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Bedřich SMETANA (1824-1884)
Má vlast (1874-1879, arr. by the composer) [80:00]
Evelinde Trenkner and Sontraud Speidel (piano duo)
rec. Konzerthaus der Abtei, Marienmünster, Germany, January 2016
MDG 93019606 SACD [80:00]

Straight away it must be said that the Piano Duo Trenker/Speidel are splendid. The standard of their playing, with its wide dynamic range, rhythmic control and musicianship is exemplary. For aficionados of piano reductions such as this, the duo’s version of Ma Vlast can be warmly recommended. ‘Aficionados’ - I think that’s the problem in a nutshell. It’s brilliantly played and recorded in high quality sound but this is a limited market and I’m not sure how many people will respond to Ma Vlast in this guise.

Smetana’s superb cycle of six tone poems is very popular with audiences for its drama, tunefulness and wonderful use of the orchestra. Once you remove the orchestral palette from the equation the work is undoubtedly diminished. Smetana published this piano version for four hands prior to the release of the orchestral score so it certainly has some validity. He did this to make his score accessible to the general public who had limited access to the concert hall at the time. That was a laudable objective and served its purpose in its day. In our modern age of instantly accessible orchestral recordings via the radio, internet and CD player those days have long since gone. Recordings such as this are no more than an interesting reminder of bygone times, no matter how brilliant the performances happen to be.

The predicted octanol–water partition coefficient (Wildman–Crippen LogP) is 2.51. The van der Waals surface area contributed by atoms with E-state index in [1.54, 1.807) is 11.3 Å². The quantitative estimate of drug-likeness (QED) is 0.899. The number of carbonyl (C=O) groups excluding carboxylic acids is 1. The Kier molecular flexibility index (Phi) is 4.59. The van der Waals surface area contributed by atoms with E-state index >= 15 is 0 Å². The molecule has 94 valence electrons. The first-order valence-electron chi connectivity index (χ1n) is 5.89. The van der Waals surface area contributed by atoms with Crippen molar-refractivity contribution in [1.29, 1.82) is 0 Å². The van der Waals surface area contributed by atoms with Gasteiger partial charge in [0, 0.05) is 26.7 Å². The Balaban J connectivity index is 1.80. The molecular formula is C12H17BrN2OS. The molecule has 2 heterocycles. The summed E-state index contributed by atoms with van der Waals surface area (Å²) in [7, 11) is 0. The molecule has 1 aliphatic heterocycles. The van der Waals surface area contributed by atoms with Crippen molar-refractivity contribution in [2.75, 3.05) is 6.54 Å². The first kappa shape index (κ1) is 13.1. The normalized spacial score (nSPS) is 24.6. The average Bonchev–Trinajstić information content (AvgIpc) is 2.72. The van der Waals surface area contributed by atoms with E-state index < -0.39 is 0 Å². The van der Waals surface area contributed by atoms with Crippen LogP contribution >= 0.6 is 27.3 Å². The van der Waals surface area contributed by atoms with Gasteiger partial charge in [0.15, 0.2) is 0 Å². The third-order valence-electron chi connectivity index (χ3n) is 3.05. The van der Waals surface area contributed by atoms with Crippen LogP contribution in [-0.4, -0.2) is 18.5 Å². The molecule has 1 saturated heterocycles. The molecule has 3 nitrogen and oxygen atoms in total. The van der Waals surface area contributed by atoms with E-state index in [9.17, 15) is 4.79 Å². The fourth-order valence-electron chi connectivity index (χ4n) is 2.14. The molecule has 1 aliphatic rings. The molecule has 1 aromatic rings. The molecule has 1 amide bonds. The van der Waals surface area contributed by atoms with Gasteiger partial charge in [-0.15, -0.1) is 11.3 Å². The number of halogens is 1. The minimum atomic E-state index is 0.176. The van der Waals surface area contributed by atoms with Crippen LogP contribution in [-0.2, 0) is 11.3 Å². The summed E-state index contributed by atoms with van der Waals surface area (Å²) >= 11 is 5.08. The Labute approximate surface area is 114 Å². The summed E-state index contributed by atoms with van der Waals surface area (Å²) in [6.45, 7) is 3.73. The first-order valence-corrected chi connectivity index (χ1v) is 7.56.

The opening movement, ‘Vyšehrad’, immediately poses a problem. Two pianos can mimic the harp quite admirably but the ear quickly tires and it soon becomes apparent that the actual musical content is fairly limited and repetitive. It’s Smetana’s use of the orchestra that gives the music life. Two pianos can’t make the movement work to its full potential and to be frank it becomes rather tedious. ‘Vltava’ is somewhat more attractive mainly due to the composer’s thematic ideas being more varied and interesting but the sonorities of the high strings and rippling woodwinds are sorely missed in the moonlight episode. ‘From Bohemia's woods and fields’ works quite well but the sonority of symphony orchestra in full flow is sadly missed.

One could go on and discuss the six movements in greater depth but the conclusions would be the same. What we have here is some excellent playing recorded in state of the art sound. It’s a novelty worth searching out for those inclined to be adventurous but the real deal can only be heard by listening to the orchestral version. It’s very laudable but simply not for me.

John Whitmore

Previous review: Rob Maynard

 

 




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